Uniforms of the
After the fall of Fort Sumter, the United States War Department was unable to make enough uniforms fast enough. The northern states were told to dress their own companies. Some states could not get enough dark blue cloth. Some of the blue cloth faded to gray when the dye washed out. Many soldiers were given gray over shirts until the blue coats could be made.
New York was able to give all soldiers a dark blue woolen jacket with 8 state seal buttons. But when the war lasted longer than people expected, the factories ran out of dark blue cloth. They gave out 7,300 gray jackets to the soldiers, but soon found that there was a problem on the battlefields. Soldiers were being fired at by other Union soldiers. By 1862, Maine, Vermont, and Wisconsin were told to stop giving out gray uniforms. They could still design their own style jackets but they had to use dark blue cloth. That is why there were uniforms in many different styles.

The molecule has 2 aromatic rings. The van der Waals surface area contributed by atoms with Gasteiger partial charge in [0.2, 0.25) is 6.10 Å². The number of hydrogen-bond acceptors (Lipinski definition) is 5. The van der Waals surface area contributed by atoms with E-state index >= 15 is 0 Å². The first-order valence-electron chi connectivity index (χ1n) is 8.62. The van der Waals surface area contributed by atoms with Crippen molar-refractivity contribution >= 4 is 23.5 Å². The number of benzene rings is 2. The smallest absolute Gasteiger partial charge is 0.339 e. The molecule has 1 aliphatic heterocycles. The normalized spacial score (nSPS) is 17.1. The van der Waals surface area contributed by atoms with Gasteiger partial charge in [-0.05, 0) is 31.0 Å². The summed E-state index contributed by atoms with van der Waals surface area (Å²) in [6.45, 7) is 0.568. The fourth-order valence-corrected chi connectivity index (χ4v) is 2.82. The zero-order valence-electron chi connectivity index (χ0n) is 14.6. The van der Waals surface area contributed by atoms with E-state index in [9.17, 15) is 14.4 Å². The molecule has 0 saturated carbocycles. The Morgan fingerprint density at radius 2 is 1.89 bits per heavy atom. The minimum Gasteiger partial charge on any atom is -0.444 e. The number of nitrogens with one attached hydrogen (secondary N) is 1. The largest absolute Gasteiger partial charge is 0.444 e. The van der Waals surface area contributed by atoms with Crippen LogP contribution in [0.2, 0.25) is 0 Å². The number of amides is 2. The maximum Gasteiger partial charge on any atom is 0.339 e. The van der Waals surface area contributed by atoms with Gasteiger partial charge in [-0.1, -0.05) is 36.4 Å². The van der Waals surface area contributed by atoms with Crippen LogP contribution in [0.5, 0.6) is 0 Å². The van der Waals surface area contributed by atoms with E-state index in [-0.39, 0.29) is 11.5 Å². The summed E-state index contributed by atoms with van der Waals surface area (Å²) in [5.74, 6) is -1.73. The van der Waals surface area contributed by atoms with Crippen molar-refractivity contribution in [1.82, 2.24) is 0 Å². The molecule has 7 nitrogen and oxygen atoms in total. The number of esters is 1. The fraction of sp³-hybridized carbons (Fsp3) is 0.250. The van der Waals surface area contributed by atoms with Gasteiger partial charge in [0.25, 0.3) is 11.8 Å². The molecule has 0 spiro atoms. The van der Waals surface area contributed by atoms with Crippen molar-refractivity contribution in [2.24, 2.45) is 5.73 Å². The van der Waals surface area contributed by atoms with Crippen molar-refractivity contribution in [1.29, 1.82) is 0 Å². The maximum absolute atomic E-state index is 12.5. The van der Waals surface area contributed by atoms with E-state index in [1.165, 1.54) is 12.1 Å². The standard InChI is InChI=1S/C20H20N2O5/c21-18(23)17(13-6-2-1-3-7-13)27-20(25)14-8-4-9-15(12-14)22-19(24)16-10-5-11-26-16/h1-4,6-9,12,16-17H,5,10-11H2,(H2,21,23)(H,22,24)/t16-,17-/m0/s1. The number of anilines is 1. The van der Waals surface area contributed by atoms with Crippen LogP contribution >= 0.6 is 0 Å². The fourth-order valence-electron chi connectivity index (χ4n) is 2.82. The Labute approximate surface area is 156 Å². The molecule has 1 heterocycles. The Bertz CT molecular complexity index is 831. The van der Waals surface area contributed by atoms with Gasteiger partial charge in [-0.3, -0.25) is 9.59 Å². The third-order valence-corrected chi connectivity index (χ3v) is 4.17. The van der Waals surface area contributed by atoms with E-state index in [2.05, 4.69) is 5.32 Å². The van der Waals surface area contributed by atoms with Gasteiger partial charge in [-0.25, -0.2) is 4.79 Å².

It was in 1862 that the Union Army made strict rules about uniforms. Uniform coats and jackets were made of dark blue material. Pants were also dark blue. Later that year the government examined all uniforms that came from the factories. They stamped them to make them official before they were given to the troops.
At first uniforms were made of undyed wool. When dye was used the colors faded quickly because the vegetable dye was weak. Many uniforms turned a light brown color.
Some states followed state regulations. They were Mississippi, North Carolina, and Georgia. The Louisiana Brigade of 3,000 soldiers took pride in their look. They wore coats and jackets made in England.
In Alabama, the governor had a factory make the first gray uniforms. Their soldiers wore short gray tunics with green trim. Pants were light blue for enlisted men and dark blue for high-ranking officers. By the end of the war most southern states had their soldiers wearing these gray uniforms.